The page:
Volvo Research Foundation, the Volvo Educational Foundation, the Dr. Pehr G. Gyllenhammar Research Foundation awarded as a Centre of Excellence in the area "How to cope with the complexity of urban transport problems" for work on "Sustainable Urban Transport in Less Motorised Countries: Research and Education"
The shared vision of researchers at TRIPP/IITD
is to produce knowlege in Future Urban Transport (FUT) that addresses the unique
issues of Less Motorised Countries (LMCs). Sustainable growth of LMC urban
areas requires an integrated interdisciplinary approach which incorporates their
special needs. Our experience suggests that work in LMCs for sustainable
FUT will need a very innovative combination of current and future international
knowledge with local findings. This knowledge will have to be produced in
India within the socially doinant forms prevalent here. The professionals
at TRIPP/IITD will set up a system of research which responds dynamically to
include a heterogeneous set of practitioners collaborating on problems defined
here in localised contexts but integrating international concerns in an
internaionally consistent format. To do this work we plan to set up
systems for local knowledge producing mechanisms which aid researchers in
responding to demands of society. Such systems are in a very nascent stage
of development here, in particular, and internationally in general.
The TRIPP/IITD researchers will develop new and appropriate tools of analysis and technological solutions for tackling the complex problems of safety, pollution, access and mobility. This process will be aided by the establishmet of a permanent data resources centre needed for research on sustainable transport systems. We expect to create quality resources needed for integrating hard and soft sciences research. It is these resources, publications and networking activities that will bring continuity and permanency to activities which also address quality of life issues. The collaborative structure envisaged with the Sanchal, Hazard Centre and St. Stephen's Hospital also makes this proposal and the establishment of this centre of excellence unique and only one of its kind in the region. Our experience over the past decade has convinced us that researchers on transportation planning, road and infrastructure design, traffic safety and pollution seldom interact with each other. They are very often completely ignorant of the fundamental approaches dominant in the different paradigms. or example, road safety professionals have come to not to place complete faith in behaviour modification in the short term, but the professionals in other streams are largely ignorant of these findings. The effort at TRIPP/IITD is to experiment with new forms of knowledge generation where there is continuous negotiation between disciplines on one hand and between scientists and society on the other, and where the FUT solutions developed will normally be beyond that of any single contributing discipline, i.e., they will necessarily be transdisciplinary.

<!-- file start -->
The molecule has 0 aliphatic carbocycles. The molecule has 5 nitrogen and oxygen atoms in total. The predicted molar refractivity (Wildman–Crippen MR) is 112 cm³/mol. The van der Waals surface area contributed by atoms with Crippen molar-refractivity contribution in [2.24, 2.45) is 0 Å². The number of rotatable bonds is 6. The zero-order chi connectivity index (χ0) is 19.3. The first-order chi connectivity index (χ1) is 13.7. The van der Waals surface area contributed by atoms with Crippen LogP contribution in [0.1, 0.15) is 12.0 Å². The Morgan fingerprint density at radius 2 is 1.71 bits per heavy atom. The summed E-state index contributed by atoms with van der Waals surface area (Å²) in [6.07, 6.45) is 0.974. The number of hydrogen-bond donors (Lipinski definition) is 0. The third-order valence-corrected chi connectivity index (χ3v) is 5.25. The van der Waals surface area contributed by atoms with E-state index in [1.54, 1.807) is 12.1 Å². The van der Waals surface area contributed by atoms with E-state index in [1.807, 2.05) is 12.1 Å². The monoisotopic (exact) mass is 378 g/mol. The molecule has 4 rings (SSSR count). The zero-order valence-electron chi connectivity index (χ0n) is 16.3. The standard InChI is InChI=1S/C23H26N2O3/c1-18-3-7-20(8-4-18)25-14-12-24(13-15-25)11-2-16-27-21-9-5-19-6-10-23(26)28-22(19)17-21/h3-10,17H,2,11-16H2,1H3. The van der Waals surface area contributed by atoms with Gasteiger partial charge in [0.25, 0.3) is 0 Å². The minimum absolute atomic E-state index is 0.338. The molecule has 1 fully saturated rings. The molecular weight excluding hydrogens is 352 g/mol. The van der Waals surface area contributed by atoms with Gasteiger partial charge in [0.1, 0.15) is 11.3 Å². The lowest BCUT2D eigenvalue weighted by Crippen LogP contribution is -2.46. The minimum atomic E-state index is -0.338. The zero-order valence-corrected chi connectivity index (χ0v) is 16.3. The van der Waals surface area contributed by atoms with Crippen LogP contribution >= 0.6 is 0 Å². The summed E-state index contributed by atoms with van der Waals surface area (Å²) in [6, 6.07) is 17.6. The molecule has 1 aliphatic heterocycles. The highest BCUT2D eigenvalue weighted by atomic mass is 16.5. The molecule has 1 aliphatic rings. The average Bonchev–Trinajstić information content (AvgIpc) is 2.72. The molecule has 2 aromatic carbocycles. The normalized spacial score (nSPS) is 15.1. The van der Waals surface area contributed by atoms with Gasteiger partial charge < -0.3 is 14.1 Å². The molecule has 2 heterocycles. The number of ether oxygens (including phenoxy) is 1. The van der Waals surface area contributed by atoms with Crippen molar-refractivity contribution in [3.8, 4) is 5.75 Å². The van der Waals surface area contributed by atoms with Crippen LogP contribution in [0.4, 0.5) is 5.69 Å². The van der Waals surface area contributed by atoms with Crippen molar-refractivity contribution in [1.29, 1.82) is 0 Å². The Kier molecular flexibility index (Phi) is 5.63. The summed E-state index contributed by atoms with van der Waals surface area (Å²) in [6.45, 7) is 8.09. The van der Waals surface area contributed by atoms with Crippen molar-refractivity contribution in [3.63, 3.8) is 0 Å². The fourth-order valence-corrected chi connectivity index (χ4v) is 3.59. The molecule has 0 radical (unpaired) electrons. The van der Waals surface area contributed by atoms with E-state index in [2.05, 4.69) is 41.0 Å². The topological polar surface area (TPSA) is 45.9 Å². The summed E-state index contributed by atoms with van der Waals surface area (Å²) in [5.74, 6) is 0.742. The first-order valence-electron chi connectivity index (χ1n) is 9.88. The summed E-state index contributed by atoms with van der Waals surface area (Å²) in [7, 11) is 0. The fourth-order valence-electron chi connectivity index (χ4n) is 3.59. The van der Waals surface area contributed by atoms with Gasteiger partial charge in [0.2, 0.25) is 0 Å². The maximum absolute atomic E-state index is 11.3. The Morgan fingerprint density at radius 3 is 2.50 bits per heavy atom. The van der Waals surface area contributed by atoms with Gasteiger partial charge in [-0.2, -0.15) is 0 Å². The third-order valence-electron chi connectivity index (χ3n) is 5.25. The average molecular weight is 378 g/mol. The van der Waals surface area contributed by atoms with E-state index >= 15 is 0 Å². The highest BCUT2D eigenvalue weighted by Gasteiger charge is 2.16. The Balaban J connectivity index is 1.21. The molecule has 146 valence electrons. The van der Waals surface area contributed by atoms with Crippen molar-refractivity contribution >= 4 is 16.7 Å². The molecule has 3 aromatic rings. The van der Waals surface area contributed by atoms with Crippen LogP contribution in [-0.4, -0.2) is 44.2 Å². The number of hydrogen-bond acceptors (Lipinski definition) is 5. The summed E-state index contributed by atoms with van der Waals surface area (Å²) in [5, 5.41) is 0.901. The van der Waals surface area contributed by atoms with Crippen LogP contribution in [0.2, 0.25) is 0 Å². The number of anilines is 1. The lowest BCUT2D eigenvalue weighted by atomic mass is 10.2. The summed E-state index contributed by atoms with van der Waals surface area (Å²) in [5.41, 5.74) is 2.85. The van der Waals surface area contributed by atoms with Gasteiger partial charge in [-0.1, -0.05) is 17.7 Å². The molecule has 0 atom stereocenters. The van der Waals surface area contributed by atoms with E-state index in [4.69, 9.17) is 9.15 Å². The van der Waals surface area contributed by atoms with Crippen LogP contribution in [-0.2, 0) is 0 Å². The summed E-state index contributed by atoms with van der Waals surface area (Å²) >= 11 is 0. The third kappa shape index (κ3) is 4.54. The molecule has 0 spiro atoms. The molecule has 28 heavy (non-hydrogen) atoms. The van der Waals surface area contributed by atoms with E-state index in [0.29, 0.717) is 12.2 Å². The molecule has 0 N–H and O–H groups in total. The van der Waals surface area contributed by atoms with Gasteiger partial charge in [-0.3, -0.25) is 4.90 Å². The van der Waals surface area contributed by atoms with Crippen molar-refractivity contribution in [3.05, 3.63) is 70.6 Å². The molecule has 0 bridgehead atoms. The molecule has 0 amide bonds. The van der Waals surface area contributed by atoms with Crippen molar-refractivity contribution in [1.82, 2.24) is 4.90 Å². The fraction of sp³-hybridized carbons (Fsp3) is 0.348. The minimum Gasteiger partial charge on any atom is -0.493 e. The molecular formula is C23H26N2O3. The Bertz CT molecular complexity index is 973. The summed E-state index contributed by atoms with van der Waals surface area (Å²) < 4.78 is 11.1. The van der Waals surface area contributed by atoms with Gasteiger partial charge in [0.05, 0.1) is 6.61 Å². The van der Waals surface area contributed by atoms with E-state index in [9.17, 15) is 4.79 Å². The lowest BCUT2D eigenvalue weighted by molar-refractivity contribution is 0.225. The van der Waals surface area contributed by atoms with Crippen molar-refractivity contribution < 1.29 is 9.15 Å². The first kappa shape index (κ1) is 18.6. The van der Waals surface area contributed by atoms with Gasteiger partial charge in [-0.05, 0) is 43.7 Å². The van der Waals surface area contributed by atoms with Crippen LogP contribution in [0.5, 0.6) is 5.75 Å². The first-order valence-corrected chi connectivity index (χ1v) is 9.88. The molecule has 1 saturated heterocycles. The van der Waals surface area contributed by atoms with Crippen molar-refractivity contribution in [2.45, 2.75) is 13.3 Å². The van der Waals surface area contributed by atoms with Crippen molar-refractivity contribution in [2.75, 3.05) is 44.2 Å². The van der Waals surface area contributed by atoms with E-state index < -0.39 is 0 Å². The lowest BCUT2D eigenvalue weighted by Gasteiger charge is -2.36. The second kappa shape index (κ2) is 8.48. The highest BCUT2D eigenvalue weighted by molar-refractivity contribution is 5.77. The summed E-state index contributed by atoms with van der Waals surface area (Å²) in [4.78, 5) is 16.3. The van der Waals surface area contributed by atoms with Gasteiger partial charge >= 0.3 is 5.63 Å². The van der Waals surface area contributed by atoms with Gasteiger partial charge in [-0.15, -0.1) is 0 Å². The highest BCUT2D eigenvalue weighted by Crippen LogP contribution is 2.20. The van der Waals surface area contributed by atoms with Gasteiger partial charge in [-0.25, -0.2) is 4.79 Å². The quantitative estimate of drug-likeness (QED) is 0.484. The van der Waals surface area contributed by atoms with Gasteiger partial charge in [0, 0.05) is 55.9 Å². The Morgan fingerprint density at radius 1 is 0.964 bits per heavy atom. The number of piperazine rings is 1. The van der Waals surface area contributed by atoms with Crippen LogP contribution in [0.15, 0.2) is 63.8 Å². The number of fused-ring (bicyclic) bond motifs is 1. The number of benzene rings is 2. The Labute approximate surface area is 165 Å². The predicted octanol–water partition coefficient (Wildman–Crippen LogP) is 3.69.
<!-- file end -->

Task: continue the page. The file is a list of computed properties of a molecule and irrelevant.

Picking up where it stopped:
We want to develop FUT policies and solutions
which minimise the adverse health effects of road transport in a manner which is
economically, socially and politically viable. We also recognise that
while many of the future solutions will be of an international nature, others
will be determined locally. For example, the safer and cleaner designs of
automobiles is likely to take place largely in the HMCs, but research for
improved designs of three-wheeled taxis will have to be necessarily done in
India. It is this understanding of our needs and comparative advantages
which has guided our selection of themes of work.
Our objective is to develop resources and expertise on the control of adverse health effects of road transport in an integrated a manner as possible and wide dissemination of this knowledge. This process involves: (a) prevention of pollution or crash from taking place; (b) controlling the effects of emissions and minimising injuries once people use motorised modes and crashes occur; and (c) management of adverse health affects when they do occur.
Research projects: (a) design of road spaces and associated systems/technologies for integrating high capacity bus systems (HCBS) with safe bicycle tracks, pedestrian facilities, road side vendors, commuter information systems, etc. for LMCs; (b) safety and epidemiological research including crash modeling to develop safer buses, three-wheeled taxis, motorcycles and helmets for tropical conditions, and evaluation of pre hospital care systems; (c) development of bus and taxi route optimisation algorithms; (d) estimation of emissions from different vehicles and simulation of different driving cycles; and (e) development of tools for analysis of effectiveness of environmental, safety and mobility policies in an integrated manner.